I'm as guilty as the next person when it comes to selectively sharing more "highs" than "lows" via Facebook. In fact, the day after we had this conversation and I vowed to be more transparent with my posts, I posted the following status update without thinking:
Listening to the new Patty Griffin album (thanks to Jason Gerig), putting up mint leaves picked from our herb garden, and planning what to do with all the beautiful swiss chard I picked today for supper....I'm in a sweet spot y'all. Life is good.
Now, it was true, life really was good. Patty Griffin rocks my world and our fresh mint and swiss chard was quite lovely. But just a few minutes after I posted this, the conversation from the day before came back to me and for at least ten minutes I debated whether I should add a disclaimer to my post, something along the lines of "life is good right now but I have plenty of areas of brokenness--I worry about nothing and everything all at the same time; I think too much; I have a huge pimple on my chin and my right ankle kind of hurts from my jog earlier today." Ultimately, I didn't add the addendum but I wondered if I should. Would it have somehow been more honest?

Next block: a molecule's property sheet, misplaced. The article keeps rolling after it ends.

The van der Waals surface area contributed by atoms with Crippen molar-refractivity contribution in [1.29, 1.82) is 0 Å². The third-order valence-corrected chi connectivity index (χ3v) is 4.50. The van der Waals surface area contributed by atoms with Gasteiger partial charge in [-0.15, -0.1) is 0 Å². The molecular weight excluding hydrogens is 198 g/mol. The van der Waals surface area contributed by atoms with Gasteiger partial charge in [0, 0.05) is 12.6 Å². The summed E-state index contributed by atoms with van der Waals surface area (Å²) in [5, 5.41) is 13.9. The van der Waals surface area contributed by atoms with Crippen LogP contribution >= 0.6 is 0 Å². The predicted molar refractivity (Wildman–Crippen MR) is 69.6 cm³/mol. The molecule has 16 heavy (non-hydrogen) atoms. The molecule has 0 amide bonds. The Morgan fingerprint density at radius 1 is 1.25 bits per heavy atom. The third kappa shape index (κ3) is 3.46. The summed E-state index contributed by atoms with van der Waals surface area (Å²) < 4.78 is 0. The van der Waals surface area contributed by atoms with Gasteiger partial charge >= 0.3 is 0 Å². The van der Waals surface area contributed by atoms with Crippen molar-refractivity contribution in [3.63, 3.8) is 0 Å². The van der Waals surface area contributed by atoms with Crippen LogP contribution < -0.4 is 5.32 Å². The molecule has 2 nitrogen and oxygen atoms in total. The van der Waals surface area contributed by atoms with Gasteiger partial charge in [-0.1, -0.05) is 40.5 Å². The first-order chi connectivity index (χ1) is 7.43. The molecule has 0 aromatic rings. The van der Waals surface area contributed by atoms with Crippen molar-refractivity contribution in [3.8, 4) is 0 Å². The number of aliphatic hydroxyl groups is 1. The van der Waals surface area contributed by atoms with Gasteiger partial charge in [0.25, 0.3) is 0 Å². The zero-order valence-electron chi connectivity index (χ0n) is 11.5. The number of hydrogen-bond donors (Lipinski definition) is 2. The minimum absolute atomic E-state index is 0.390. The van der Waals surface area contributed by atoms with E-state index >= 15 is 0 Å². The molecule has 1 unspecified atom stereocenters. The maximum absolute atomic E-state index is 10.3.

So now I find myself with a question: how do we wear our brokenness?
I know brokenness is a dangerous word theologically and I'm not using it to refer to any type of inherent wrong within us, I don't think we are inherently flawed. We are not inherently broken. No, I'm using the term to refer to the "stuff" of life--the heart breaks and the failures, the awkward conversations, fights between spouses, mistakes at work, and the list could go on forever. How do we wear this? How do we share it? How do we have real conversations that involve both our highs and our lows, our places of great joy and our spaces of real sadness?
In another conversation with a new friend just a few days ago, I was asked how open I was in friendships--how much did I share? Did I allow folks to see the hard, rough spots as well as the beautiful, joyful patches or did I "protect" my "lows" and hide them as somehow secret? Essentially, he was asking me, how do you wear your brokenness? I wasn't able to answer the question well in the moment but I know how I would like to answer it someday. Someday, I'd like to be able to say, I wear my brokenness proudly, boldly and courageously. I share the highs and the lows with those I love. I am my whole self--good day self and crappy day self, best self and worst self--all the time.
I'm not there yet but I think it's an important thing to strive for if we want to be in authentic, meaningful relationship with those around us.